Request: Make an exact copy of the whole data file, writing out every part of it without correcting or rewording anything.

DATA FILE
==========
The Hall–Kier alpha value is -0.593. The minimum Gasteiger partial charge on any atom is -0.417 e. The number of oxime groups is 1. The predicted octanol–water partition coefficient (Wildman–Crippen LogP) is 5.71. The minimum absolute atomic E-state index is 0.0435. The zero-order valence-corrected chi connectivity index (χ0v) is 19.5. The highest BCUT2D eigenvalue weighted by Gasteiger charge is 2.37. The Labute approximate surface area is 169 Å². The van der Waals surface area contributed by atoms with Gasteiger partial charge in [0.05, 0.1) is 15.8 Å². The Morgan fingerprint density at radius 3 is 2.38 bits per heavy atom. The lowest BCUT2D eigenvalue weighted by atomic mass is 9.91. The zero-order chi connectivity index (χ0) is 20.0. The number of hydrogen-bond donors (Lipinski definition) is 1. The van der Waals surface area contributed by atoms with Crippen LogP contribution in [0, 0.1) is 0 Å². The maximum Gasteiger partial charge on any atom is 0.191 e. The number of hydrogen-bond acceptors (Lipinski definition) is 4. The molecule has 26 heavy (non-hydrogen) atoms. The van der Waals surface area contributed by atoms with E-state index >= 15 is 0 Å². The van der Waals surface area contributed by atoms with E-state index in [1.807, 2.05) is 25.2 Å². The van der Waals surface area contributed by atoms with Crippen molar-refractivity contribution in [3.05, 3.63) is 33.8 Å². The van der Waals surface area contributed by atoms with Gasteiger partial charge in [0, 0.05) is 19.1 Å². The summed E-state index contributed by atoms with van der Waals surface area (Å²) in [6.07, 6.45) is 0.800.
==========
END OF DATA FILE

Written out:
The Hall–Kier alpha value is -0.593. The minimum Gasteiger partial charge on any atom is -0.417 e. The number of oxime groups is 1. The predicted octanol–water partition coefficient (Wildman–Crippen LogP) is 5.71. The minimum absolute atomic E-state index is 0.0435. The zero-order valence-corrected chi connectivity index (χ0v) is 19.5. The highest BCUT2D eigenvalue weighted by Gasteiger charge is 2.37. The Labute approximate surface area is 169 Å². The van der Waals surface area contributed by atoms with Gasteiger partial charge in [0.05, 0.1) is 15.8 Å². The Morgan fingerprint density at radius 3 is 2.38 bits per heavy atom. The lowest BCUT2D eigenvalue weighted by atomic mass is 9.91. The zero-order chi connectivity index (χ0) is 20.0. The number of hydrogen-bond donors (Lipinski definition) is 1. The van der Waals surface area contributed by atoms with Crippen LogP contribution in [0, 0.1) is 0 Å². The maximum Gasteiger partial charge on any atom is 0.191 e. The number of hydrogen-bond acceptors (Lipinski definition) is 4. The molecule has 26 heavy (non-hydrogen) atoms. The van der Waals surface area contributed by atoms with E-state index >= 15 is 0 Å². The van der Waals surface area contributed by atoms with E-state index in [1.807, 2.05) is 25.2 Å². The van der Waals surface area contributed by atoms with Crippen molar-refractivity contribution in [3.05, 3.63) is 33.8 Å². The van der Waals surface area contributed by atoms with Gasteiger partial charge in [0, 0.05) is 19.1 Å². The summed E-state index contributed by atoms with van der Waals surface area (Å²) in [6.07, 6.45) is 0.800.